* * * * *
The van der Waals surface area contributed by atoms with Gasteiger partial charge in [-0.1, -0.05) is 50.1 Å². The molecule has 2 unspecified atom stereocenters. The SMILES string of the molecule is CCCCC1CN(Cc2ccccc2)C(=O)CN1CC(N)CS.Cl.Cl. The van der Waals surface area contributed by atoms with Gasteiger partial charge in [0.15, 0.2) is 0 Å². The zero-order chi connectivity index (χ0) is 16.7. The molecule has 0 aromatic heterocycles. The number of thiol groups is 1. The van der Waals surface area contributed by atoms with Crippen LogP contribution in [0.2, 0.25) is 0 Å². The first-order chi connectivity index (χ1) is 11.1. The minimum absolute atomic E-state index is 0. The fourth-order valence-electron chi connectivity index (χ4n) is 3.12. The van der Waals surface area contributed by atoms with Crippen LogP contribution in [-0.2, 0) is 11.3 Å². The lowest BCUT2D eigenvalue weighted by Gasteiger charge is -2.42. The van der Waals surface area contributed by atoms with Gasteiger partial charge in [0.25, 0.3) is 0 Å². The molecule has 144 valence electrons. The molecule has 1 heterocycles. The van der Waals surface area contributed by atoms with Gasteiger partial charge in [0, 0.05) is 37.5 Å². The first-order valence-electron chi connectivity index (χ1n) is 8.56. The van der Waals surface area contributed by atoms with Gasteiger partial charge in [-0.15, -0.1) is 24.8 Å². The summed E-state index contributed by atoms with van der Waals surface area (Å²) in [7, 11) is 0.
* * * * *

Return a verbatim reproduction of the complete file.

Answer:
The van der Waals surface area contributed by atoms with Gasteiger partial charge in [-0.1, -0.05) is 50.1 Å². The molecule has 2 unspecified atom stereocenters. The SMILES string of the molecule is CCCCC1CN(Cc2ccccc2)C(=O)CN1CC(N)CS.Cl.Cl. The van der Waals surface area contributed by atoms with Gasteiger partial charge in [0.15, 0.2) is 0 Å². The zero-order chi connectivity index (χ0) is 16.7. The molecule has 0 aromatic heterocycles. The number of thiol groups is 1. The van der Waals surface area contributed by atoms with Crippen LogP contribution in [0.2, 0.25) is 0 Å². The first-order chi connectivity index (χ1) is 11.1. The minimum absolute atomic E-state index is 0. The fourth-order valence-electron chi connectivity index (χ4n) is 3.12. The van der Waals surface area contributed by atoms with Crippen LogP contribution in [-0.2, 0) is 11.3 Å². The lowest BCUT2D eigenvalue weighted by Gasteiger charge is -2.42. The van der Waals surface area contributed by atoms with Gasteiger partial charge in [0.25, 0.3) is 0 Å². The molecule has 144 valence electrons. The molecule has 1 heterocycles. The van der Waals surface area contributed by atoms with Gasteiger partial charge in [0, 0.05) is 37.5 Å². The first-order valence-electron chi connectivity index (χ1n) is 8.56. The van der Waals surface area contributed by atoms with Gasteiger partial charge in [-0.15, -0.1) is 24.8 Å². The summed E-state index contributed by atoms with van der Waals surface area (Å²) in [7, 11) is 0.